In The Fade review: Diane Kruger gives a searing, brilliantly observed performance

Kruger shows us the depth of the mother’s grief as well as her rage, incomprehension and refusal to be consoled

In The Fade - Trailer

Dir: Fatih Akin, 106 mins, starring Diane Kruger, Denis Moschitto, Numan Acar, Samia Muriel Chancrin, Johannes Krisch, Ulrich Tukur

Fatih Akin’s intense and disturbing new feature In The Fade was inspired by a wave of neo-Nazi murders of immigrants carried out in Germany just over a decade ago. It has elements both of political thriller and of courtroom drama.

Ultimately, though, Akin is far less interested in probing into the psychology of the racist killers than in exploring the impact of their actions on a single woman. Diane Kruger gives a searing, brilliantly observed performance as Katja, the wife and mother whose 37-year-old Turkish husband and six-year-old son die in a terrorist explosion.

It is hard to portray bereavement on screen without resorting to melodramatic cliche. British director Nicolas Roeg managed it in Don’t Look Now, depicting the moment the mother (played by Julie Christie) discovers her son has drowned in raw and terrifying fashion.

Akin achieves something similar here too. In an extraordinary scene, Katja learns (as the police put it crudely) that her loved ones are no longer people… they are “body parts.” She sinks to the ground at the news, utterly devastated. Her trauma and sense of loss are so extreme she can’t even control her limbs.

Much of the rest of the film concerns the investigation into who committed the murders, the trial, and Katja’s search for vengeance. As the state authorities try to make sense of the carnage, their prejudices become apparent. Detectives speculate that the immigrant husband must have been killed because of his drug dealing.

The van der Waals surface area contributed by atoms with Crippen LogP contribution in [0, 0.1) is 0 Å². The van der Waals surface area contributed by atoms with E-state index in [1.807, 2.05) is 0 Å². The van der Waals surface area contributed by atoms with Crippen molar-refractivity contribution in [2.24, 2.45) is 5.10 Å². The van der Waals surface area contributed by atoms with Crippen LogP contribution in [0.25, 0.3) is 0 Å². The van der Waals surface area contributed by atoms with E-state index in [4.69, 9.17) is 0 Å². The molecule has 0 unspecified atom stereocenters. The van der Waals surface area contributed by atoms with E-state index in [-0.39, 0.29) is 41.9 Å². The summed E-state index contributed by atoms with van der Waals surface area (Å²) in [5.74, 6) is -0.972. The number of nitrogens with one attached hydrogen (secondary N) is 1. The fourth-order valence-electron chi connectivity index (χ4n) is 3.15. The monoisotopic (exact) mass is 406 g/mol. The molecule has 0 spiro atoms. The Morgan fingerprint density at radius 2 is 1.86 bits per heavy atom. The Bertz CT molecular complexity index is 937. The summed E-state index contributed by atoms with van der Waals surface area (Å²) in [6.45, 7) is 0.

The defence lawyer (a supremely nasty and creepy performance from Johannes Krisch) attempts to destroy Katja’s reputation and to tar the name of her murdered husband, as if he is the one in the docks. Links are established between the neo-Nazis in Germany and the extreme right-wing Golden Dawn movement in Greece.

The Turkish grandparents show their malevolent side too. “If you’d taken better care, my grandson would still be alive,” Katja is told by her mother-in-law.

There are Hitchcock-style set-pieces in which Katja stalks the killers or has to flee in her car to safety when it briefly looks as if she will share her family’s fate. These scenes are handled effectively enough but can’t help seeming like an afterthought.

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Whether the police or the courts do their jobs properly is almost an irrelevance. It won’t bring Katja’s husband and son back. Nor is there any satisfactory explanation for the killers’ crime or their seeming lack of remorse.

Akin shoots the film in very fluid fashion, often using hand-held camera. (The film’s very showy overture, the build-up to a prison wedding, takes place in a single shot.) It’s the simplest moments, though, which register the most strongly: Katja sleeping in her dead child’s bed or gazing at the trampoline on which he used to play or watching old holiday videos.

Kruger shows us the depth of the mother’s grief as well as her rage, incomprehension and refusal to be consoled.

'In The Fade' hits UK cinemas on 22 June

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